[Thomas Griffiths Wainewright, murderer, artist, essayist and dandy.] Autograph Letter Signed ('T. G Wainewright') to the wife of 'Mr. P.' [probably Ann Procter, wife of poet Bryan Waller Procter], in florid style, calling himself a 'verbal pauper'.

Thomas Griffiths Wainewright (1794-1847), murderer, artist, art critic and aesthete [Bryan Waller Procter ('Barry Cornwall'), poet, and his wife, nee Anne Skepper]
Publication details: 
Without place or date. Paper watermarked 1824, and written [probably at Turnham Green] about the same time.

Only a handful of letters (or less) by the artist, aesthete and murderer Thomas Griffiths Wainewright survive (None yet traced!). He holds the dubious distinction of being the first English murderer to employ strychnine; with his wife's help he first murdered her half-sister and then his uncle. Artist, essayist, connoisseur and dandy, friend of Charles Lamb and patron of William Blake, Wainewright is a fascinating and elusive figure who inspired Oscar Wilde, whose study of Wainewright, the essay 'Pen, Pencil and Poison', first appeared in 1889, cribbed from the introduction to W.

[ Joseph Younger, Georgian actor. ] Two Autograph Letters Signed (both 'Jos. Younger'), the first to an unnamed recipient regarding the death of a soldier, and the second to the soldier's father, 'Mr. Finlay'.

Joseph Younger (c.1734-1784), English actor
Publication details: 
First letter: 'London April 2d. 1782' and 'No. 6 St. Martin's Street | Leicester Fields.' Second letter: 'Liverpoole [sic] | Augt. 26th. 1782.'

Both in fair condition, on aged paper, and each with the upper inner corner torn away, resulting in slight loss of text. ONE: To unnamed recipient, 2 April 1782. 2pp., 4to. The letter begins: 'I am requested by my worthy friends Mr. & Mrs.

Pamphlet by Shadrach Pryce, Dean of St Asaph, 'The Welsh Language in relation to Education in Wales'; with handbill address to Sir William Hart-Dyke from John Griffiths, Archdeacon of Llandaff, Chairman of the Society for Utilizing the Welsh Language

Shadrach Pryce (1833-1914), Dean of St Asaph, Welsh Anglican priest and educationalist; John Griffiths (1820-1897), Archdeacon of Llandaff, Chairman of the Society for Utilizing the Welsh Language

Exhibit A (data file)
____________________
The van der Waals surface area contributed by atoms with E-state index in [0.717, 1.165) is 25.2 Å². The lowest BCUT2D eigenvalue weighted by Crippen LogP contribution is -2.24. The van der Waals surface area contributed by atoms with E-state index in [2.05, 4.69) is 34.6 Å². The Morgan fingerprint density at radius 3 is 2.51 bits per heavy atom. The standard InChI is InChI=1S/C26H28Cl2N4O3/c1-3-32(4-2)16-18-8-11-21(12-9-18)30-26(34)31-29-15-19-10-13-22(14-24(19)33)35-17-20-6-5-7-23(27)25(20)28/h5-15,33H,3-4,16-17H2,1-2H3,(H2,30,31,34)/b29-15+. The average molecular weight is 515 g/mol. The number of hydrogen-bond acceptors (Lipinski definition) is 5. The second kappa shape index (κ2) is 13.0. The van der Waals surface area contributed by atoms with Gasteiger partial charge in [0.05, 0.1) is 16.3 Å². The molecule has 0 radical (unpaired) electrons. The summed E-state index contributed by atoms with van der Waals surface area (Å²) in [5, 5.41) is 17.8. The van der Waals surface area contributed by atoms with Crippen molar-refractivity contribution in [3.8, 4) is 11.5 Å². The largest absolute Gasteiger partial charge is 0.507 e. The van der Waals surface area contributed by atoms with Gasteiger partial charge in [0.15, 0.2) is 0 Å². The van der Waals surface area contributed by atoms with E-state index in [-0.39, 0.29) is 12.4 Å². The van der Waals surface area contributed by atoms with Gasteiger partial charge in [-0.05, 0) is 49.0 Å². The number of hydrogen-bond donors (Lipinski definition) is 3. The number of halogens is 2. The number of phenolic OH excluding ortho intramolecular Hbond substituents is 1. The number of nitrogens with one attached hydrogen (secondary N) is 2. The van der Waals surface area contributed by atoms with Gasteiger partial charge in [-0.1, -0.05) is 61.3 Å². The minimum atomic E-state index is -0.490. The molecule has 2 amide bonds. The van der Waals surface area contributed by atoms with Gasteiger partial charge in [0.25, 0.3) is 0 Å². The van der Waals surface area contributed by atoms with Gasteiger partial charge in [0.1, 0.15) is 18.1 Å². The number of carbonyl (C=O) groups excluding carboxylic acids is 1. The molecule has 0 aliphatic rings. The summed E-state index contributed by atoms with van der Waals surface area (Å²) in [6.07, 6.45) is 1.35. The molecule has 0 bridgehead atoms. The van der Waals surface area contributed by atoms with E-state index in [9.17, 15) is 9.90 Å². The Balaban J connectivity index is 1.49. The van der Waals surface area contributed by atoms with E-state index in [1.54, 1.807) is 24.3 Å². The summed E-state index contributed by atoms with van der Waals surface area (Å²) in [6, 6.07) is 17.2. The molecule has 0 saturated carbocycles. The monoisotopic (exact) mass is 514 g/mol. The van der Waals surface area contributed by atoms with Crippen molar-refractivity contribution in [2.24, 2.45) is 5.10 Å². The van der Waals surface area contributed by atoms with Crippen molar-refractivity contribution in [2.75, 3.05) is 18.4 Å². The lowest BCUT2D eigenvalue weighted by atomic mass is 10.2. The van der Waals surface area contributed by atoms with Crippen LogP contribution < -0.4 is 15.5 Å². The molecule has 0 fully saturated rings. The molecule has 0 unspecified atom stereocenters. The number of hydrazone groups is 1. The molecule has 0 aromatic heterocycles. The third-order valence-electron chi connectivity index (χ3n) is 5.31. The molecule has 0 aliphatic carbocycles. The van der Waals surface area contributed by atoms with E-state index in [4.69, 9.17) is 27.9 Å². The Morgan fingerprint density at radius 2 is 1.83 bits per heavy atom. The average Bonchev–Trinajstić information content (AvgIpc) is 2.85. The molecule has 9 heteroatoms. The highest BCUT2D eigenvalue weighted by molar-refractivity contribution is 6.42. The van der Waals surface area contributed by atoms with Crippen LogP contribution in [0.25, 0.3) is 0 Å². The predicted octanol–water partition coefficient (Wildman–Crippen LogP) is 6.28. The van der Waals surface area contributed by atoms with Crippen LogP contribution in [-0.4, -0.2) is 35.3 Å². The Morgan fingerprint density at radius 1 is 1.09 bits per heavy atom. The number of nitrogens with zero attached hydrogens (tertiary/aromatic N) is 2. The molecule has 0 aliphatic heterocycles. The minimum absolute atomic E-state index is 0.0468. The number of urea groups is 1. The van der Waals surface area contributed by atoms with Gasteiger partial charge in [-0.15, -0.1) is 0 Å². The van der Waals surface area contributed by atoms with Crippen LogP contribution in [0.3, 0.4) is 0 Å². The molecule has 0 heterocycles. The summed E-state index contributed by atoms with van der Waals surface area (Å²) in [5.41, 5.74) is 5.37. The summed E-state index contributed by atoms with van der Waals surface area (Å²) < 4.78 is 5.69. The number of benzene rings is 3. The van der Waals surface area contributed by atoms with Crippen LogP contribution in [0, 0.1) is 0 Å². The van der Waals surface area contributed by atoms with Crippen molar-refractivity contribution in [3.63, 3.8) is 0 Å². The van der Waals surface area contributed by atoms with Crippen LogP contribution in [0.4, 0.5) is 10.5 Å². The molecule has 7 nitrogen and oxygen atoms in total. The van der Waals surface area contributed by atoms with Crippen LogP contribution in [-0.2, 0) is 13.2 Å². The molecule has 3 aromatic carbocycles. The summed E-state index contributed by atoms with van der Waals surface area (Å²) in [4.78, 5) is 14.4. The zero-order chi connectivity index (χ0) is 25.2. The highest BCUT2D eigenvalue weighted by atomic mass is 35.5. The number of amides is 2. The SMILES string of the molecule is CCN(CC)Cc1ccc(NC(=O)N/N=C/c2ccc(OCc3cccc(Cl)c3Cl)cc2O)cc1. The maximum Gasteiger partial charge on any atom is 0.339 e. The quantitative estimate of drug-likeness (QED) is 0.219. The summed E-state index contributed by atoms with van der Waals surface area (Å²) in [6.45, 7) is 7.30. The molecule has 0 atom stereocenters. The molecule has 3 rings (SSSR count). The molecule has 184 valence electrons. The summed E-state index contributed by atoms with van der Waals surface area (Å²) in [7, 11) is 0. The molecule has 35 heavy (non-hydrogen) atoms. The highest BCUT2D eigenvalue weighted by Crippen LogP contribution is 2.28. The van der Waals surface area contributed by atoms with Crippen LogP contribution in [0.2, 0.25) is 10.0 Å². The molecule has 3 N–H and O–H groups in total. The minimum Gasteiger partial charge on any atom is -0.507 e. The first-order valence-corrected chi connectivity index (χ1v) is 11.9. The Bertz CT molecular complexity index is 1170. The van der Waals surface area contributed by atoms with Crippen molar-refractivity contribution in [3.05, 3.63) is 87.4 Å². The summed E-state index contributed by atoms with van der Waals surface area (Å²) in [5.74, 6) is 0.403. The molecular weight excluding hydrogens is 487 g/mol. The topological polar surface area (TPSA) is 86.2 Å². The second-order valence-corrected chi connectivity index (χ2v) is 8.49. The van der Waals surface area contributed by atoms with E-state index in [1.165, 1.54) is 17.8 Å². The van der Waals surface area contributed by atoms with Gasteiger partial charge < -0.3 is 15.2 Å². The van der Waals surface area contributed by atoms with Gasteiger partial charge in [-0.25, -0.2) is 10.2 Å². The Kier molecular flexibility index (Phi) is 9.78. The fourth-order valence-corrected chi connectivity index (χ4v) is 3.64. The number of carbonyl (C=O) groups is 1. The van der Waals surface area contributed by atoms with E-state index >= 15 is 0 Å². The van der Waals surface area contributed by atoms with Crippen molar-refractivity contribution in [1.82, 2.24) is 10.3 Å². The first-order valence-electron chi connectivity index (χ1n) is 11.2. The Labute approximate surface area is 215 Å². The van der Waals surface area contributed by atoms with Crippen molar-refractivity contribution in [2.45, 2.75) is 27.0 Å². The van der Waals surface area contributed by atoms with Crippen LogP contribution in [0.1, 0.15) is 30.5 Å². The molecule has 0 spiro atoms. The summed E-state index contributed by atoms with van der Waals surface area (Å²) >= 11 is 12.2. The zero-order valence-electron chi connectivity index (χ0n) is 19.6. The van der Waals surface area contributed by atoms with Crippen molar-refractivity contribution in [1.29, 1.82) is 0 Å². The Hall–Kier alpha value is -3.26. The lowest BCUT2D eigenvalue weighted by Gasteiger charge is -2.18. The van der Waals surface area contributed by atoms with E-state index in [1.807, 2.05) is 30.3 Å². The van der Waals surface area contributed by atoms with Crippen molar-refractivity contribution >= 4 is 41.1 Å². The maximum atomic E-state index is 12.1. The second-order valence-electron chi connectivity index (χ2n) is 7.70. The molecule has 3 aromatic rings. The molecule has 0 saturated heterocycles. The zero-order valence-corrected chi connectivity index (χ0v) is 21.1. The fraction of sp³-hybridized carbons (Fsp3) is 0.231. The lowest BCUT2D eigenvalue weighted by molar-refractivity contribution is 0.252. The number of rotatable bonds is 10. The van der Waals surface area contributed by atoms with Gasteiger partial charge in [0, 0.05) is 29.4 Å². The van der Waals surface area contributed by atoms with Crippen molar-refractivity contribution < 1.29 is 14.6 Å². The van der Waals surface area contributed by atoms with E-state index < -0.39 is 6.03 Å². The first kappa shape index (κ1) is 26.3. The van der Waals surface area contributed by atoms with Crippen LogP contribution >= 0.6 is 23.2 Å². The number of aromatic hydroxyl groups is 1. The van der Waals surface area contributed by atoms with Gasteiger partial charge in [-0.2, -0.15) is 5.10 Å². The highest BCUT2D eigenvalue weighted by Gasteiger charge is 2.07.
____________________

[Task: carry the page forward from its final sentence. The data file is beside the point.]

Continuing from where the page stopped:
Publication details: 
Pryce's pamphlet 'read at the London Church Congress, on Oct. 11th, 1899'. Griffiths's address headed with details of The Society for Utilizing the Welsh Language, 66 Miskin Street, Cardiff; 26 November 1888.

Both items are excessively scarce: with no copy of either in the British Library, on COPAC or WorldCat. Both of the present copies carry the stamps, labels and shelfmarks of the Board of Education Library. ONE: Drophead title: 'The Welsh Language in Relation to Education in Wales. | A paper read at the London Church Congress, on Oct. 11th, 1899, by S. PRYCE, M.A., Dean of St. Asaph, and examining Chaplain to the Lord Bishop of St. David's; (formerly one of H.M. Inspectors of Schools).' 8pp., 12mo. In manuscript at head of first page: 'With the Dean of St Asaph's compliments'. Stitched.

Autograph Letter Signed ('R: Griffiths') from Ralph Griffiths, editor of the Monthly Review, to an unnamed editor [John Nichols of the Gentleman's Magazine?] recommending the grandson of Dr Philip Doddridge. With engraving of Griffiths by Ridley.

Ralph Griffiths (1720?-1803), editor of the Monthly Review [Dr Philip Doddridge (1702-1751), dissenting minister and writer; John Nichols (1745-1826), printer and editor of the Gentleman's Magazine]
Publication details: 
'Turnham Green, June 13th.' [no year].

1p., 4to. In good condition, on aged paper, with thin trace of glue from mount on blank reverse, and minor chipping beneath flourish of Griffiths's signature. Addressing his letter to 'Dear Sir!', Griffiths suggests that if his correspondent is 'in want of any assistance' in carrying on his 'very extensive literary concerns, the Bearer can be well recommended. - He has had a liberal education, possesses a good taste, & may be useful to you in revising, correcting, translating, &c. &c.' The 'young Gentleman' to whom Griffiths refers is, he states, 'Grandson to the Celebrated Dr.

Autograph Letter Signed to A. H. Terry.

J. Pettit Griffith [autograph dealer?]
Publication details: 
18 July 1910; 42 Glenelg Road, Acre Lane, Brixton, SW. [London]

One page, octavo. Good, on lightly creased and aged paper, with a little wear at foot. Purple ink. He thanks him 'for Cheque safely to hand for the Autograph Album. There is no question abot the Collection being a genuine one.' Details the provenance from the artist H. W. Pickersgill, to Charles Kingsley, to Kingsley's brother. 'I bought the Vol at the latters sale -'. He will send the two letters 'and the Kingslake in the morning'. He has been 'laid up ill for some days'.

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